SEO Tips and Tricks: At some point in your writing career you'll be asked about finding keywords or SEO (search engine optimization). To be clear, SEO is a marketing skill, which writers may or may not have. So you're off the hook there. That said, it's a good idea to become acquainted with the concept as it will make you more valuable to your clients.

5 Great Sites to Get Free Stock Photos

These days there are endless sites to get amazing free stock photos. There are so many sites offering royalty-free images there is no longer any reason to take any old image from the Internet and use it on your website.

Free Stock Photos

What are royalty-free images?

There’s a difference between free stock photos and royalty-free stock photos, although they can be one and the same. At times. A free stock image means you can use it free-of-charge. Royalty-free means you can use the image however you want but you may have to purchase it.

When you’re on a stock photo website, take a moment to review the terms and conditions. Sometimes you can download a free stock image but there are restrictions in how you can use it or you must credit the source and/or photographer. Some sites allow you to use an image once for free and require you to purchase a license to use it again or in another way. Some free stock image photo sites are also royalty-free and allow you to use the images for commercial use.

There are some great commercial use, royalty-free free stock photo websites out there. And that’s important to us because we’re writers, not photographers. We need the help! While I do purchase stock images and take my own photos from time to time, I mix in a good amount of free stock photos on my website and social media.

Places to Get Free Stock Photos

Pixabay

I’ve talked about Pixabay before and I still recommend it. It’s a great place to go for general images. The free stock photography site offers more than a million images and videos including illustrations and vector graphics. It’s worth checking out.

Unsplash

Unsplash is the hipster mecca of free stock photos. These beautiful, free photos are gifted by the world’s most generous community of photographers, according to the website. All photos are licensed under Creative Commons Zero, meaning you can copy, modify, distribute and use the photos for free, including commercial purposes, without asking permission from or providing attribution to the photographer or Unsplash.

Gratisography

These quirky, creative, always free photos are toted as the world’s quirkiest collection of free high-resolution pictures. According to the website, these free stock photos are comprised of the world’s best, most creative images and are free of copyright restrictions.

Styled Stock

Self-described as feminine stock photography, this site offers free stock photos focused on fashion, lifestyle, food, floral, entrepreneur and beauty. These images are available to adapt and use them for commercial purposes without attributing the original author or source.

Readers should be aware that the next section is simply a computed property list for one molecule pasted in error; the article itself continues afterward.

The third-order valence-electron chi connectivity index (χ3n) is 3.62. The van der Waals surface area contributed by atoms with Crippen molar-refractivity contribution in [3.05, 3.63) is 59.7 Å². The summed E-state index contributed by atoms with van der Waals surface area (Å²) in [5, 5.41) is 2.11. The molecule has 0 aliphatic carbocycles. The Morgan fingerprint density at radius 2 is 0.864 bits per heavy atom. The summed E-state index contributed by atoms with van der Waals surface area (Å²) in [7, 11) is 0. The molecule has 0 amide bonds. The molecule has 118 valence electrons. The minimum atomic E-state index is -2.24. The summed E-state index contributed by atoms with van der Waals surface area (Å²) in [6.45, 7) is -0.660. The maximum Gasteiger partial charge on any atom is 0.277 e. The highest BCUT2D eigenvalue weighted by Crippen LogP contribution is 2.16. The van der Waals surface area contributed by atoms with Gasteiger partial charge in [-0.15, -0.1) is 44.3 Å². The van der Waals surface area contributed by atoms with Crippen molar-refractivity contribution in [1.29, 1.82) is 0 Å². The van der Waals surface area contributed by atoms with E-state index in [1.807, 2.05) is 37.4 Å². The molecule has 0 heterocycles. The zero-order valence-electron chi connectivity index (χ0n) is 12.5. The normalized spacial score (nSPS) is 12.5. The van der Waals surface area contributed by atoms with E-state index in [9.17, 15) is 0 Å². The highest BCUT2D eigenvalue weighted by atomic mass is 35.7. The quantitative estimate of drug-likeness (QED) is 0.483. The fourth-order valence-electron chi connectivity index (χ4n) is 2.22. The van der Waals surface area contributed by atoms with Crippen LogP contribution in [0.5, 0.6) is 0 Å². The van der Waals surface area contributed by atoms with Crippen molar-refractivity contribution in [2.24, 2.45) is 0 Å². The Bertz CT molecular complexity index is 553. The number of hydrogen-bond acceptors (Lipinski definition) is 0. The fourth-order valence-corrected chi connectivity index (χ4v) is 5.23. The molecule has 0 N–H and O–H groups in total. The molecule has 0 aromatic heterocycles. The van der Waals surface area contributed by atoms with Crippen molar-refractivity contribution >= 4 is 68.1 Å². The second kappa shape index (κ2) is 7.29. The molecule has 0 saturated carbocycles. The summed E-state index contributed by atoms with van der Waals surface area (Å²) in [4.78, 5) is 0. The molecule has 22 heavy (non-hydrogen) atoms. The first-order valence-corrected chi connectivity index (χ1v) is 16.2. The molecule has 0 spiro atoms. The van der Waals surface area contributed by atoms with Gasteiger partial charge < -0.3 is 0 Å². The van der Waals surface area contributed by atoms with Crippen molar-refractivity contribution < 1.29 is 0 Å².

New Old Stock

This site curates old photos for personal and non-commercial use, at minimum. Links to the original image location are provided for users to check the licensing details for themselves. Most or all of the images available on this site are in the public domain, which means no permission is required to use these free stock photos at all.

These are a few of my go-to sites for free stock images and I hope you find great images from them.

But if we’re taking free stock photos, how do photographers get paid?

I wanted to address this objection because this freelance lifestyle isn’t easy. And, if you’re like me, you’re friends with professional photographers and you want to support them whenever possible.

And you may be wondering if taking free stock photos is a bit hypocritical since many photographers are freelance and we work so hard to not work for free.

When you use free stock photos you’re not stealing from the photographer. Many of them are trying to make a name for themselves and are gifting their images to the community as part of their long-term strategy. Once they gain a larger following they’re able to make money from their photography through bookings, selling images to their follows and fans, and many other income streams. They’ve decided by offering some things for free it will help them reach their career goals.

Much like offering free advice on blogs, I might add.

Here’s the bottom line: if you don’t feel comfortable using free stock photos then don’t. Take your own or purchase them. There are upsides to not using free stock photos. Not only will your conscience be clear, you’re images will be unique and customized if you take them yourself. If you purchase stock photos your images will likely higher quality and less “all over the Internet.” So there are there’s that.

These days there are endless sites to get amazing free stock photos. There are so many sites offering royalty-free images there is no longer any reason to take any old image from the Internet and use it on your website.

Once you have great photos, here’s how to make them even better.

Finding Keywords SEO Tips for Writers

At some point in your writing career you’ll be asked about finding keywords or SEO (search engine optimization). SEO is a marketing skill, which writers may or may not have. I say it’s a good idea to become acquainted with the concept as it will make you more valuable to your clients.

Keywords SEO Tips

Finding Keywords for SEO

Most freelance writers spend time researching different topics online, which is good news because finding keywords involves the same skill: research. And, in fact, there’s a good chance you’re doing keyword research as part of your regular workflow. Brainstorming writing ideas, building content calendars or working on branding all involve some aspect of SEO.

This can be as simple or complex as you make it. I like to keep things simple.

SEO Tips

  1. Answer questions your audience is asking

    Think about the audience you serve and the types of questions they’re asking. Then take those questions and answer them. If you take the time to figure out what questions your target audience, customer or reader is asking, the more you increase your chance of them finding your answers. It’s amazing stuff.